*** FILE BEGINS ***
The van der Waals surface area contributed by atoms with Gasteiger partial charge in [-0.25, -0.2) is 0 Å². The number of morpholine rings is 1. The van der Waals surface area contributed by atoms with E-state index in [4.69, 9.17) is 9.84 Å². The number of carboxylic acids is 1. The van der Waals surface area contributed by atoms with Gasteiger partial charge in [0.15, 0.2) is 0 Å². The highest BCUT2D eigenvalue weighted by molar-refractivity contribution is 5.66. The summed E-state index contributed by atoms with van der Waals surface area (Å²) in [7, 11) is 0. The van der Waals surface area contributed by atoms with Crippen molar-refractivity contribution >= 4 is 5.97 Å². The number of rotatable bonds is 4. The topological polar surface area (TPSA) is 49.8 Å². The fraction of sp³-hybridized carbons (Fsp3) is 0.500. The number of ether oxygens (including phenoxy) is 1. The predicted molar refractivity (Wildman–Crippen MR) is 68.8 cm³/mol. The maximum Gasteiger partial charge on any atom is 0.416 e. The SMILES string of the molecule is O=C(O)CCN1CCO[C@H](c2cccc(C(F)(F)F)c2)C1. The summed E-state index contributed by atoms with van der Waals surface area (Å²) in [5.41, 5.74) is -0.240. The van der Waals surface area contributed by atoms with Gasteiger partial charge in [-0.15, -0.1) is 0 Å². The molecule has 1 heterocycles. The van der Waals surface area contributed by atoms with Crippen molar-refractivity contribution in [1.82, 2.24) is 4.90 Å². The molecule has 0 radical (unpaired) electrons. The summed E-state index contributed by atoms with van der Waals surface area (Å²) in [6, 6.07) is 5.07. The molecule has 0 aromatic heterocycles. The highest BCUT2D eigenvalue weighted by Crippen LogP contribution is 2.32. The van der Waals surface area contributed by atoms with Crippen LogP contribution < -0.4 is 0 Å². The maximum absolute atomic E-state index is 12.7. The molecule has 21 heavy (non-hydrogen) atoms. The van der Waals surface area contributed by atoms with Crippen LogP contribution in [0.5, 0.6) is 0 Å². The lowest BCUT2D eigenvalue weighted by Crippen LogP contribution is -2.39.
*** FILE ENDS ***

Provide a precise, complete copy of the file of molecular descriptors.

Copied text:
The van der Waals surface area contributed by atoms with Gasteiger partial charge in [-0.25, -0.2) is 0 Å². The number of morpholine rings is 1. The van der Waals surface area contributed by atoms with E-state index in [4.69, 9.17) is 9.84 Å². The number of carboxylic acids is 1. The van der Waals surface area contributed by atoms with Gasteiger partial charge in [0.15, 0.2) is 0 Å². The highest BCUT2D eigenvalue weighted by molar-refractivity contribution is 5.66. The summed E-state index contributed by atoms with van der Waals surface area (Å²) in [7, 11) is 0. The van der Waals surface area contributed by atoms with Crippen molar-refractivity contribution >= 4 is 5.97 Å². The number of rotatable bonds is 4. The topological polar surface area (TPSA) is 49.8 Å². The fraction of sp³-hybridized carbons (Fsp3) is 0.500. The number of ether oxygens (including phenoxy) is 1. The predicted molar refractivity (Wildman–Crippen MR) is 68.8 cm³/mol. The maximum Gasteiger partial charge on any atom is 0.416 e. The SMILES string of the molecule is O=C(O)CCN1CCO[C@H](c2cccc(C(F)(F)F)c2)C1. The summed E-state index contributed by atoms with van der Waals surface area (Å²) in [5.41, 5.74) is -0.240. The van der Waals surface area contributed by atoms with Gasteiger partial charge in [-0.15, -0.1) is 0 Å². The molecule has 1 heterocycles. The van der Waals surface area contributed by atoms with Crippen molar-refractivity contribution in [1.82, 2.24) is 4.90 Å². The molecule has 0 radical (unpaired) electrons. The summed E-state index contributed by atoms with van der Waals surface area (Å²) in [6, 6.07) is 5.07. The molecule has 0 aromatic heterocycles. The highest BCUT2D eigenvalue weighted by Crippen LogP contribution is 2.32. The van der Waals surface area contributed by atoms with Crippen LogP contribution < -0.4 is 0 Å². The maximum absolute atomic E-state index is 12.7. The molecule has 21 heavy (non-hydrogen) atoms. The van der Waals surface area contributed by atoms with Crippen LogP contribution in [0.5, 0.6) is 0 Å². The lowest BCUT2D eigenvalue weighted by Crippen LogP contribution is -2.39.